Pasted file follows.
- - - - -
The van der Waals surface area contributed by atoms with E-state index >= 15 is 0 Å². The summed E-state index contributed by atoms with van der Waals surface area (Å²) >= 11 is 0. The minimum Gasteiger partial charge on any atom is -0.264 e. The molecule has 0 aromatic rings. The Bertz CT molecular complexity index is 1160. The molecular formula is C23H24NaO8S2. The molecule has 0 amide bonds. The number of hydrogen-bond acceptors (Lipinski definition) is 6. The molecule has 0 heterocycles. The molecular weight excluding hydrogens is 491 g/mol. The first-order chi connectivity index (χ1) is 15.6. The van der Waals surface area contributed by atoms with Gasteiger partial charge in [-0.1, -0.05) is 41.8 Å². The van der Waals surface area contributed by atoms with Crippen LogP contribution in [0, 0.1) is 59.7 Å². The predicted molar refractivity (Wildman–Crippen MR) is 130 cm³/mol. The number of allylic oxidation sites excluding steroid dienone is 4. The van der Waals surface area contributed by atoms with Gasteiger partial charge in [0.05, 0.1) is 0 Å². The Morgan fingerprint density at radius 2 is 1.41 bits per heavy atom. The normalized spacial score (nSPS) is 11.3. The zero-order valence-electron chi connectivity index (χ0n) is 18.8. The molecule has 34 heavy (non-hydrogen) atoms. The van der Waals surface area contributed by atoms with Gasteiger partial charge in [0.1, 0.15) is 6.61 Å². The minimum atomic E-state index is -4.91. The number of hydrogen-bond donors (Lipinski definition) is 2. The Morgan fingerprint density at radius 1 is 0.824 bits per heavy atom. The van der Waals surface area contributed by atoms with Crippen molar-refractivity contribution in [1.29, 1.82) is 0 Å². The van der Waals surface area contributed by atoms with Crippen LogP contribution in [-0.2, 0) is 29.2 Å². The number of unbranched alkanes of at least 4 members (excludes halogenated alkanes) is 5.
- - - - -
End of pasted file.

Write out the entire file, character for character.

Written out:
The van der Waals surface area contributed by atoms with E-state index >= 15 is 0 Å². The summed E-state index contributed by atoms with van der Waals surface area (Å²) >= 11 is 0. The minimum Gasteiger partial charge on any atom is -0.264 e. The molecule has 0 aromatic rings. The Bertz CT molecular complexity index is 1160. The molecular formula is C23H24NaO8S2. The molecule has 0 amide bonds. The number of hydrogen-bond acceptors (Lipinski definition) is 6. The molecule has 0 heterocycles. The molecular weight excluding hydrogens is 491 g/mol. The first-order chi connectivity index (χ1) is 15.6. The van der Waals surface area contributed by atoms with Gasteiger partial charge in [-0.1, -0.05) is 41.8 Å². The van der Waals surface area contributed by atoms with Crippen LogP contribution in [0, 0.1) is 59.7 Å². The predicted molar refractivity (Wildman–Crippen MR) is 130 cm³/mol. The number of allylic oxidation sites excluding steroid dienone is 4. The van der Waals surface area contributed by atoms with Gasteiger partial charge in [0.05, 0.1) is 0 Å². The Morgan fingerprint density at radius 2 is 1.41 bits per heavy atom. The normalized spacial score (nSPS) is 11.3. The zero-order valence-electron chi connectivity index (χ0n) is 18.8. The molecule has 34 heavy (non-hydrogen) atoms. The van der Waals surface area contributed by atoms with Gasteiger partial charge in [0.1, 0.15) is 6.61 Å². The minimum atomic E-state index is -4.91. The number of hydrogen-bond donors (Lipinski definition) is 2. The Morgan fingerprint density at radius 1 is 0.824 bits per heavy atom. The van der Waals surface area contributed by atoms with Crippen molar-refractivity contribution in [1.29, 1.82) is 0 Å². The van der Waals surface area contributed by atoms with Crippen LogP contribution in [-0.2, 0) is 29.2 Å². The number of unbranched alkanes of at least 4 members (excludes halogenated alkanes) is 5.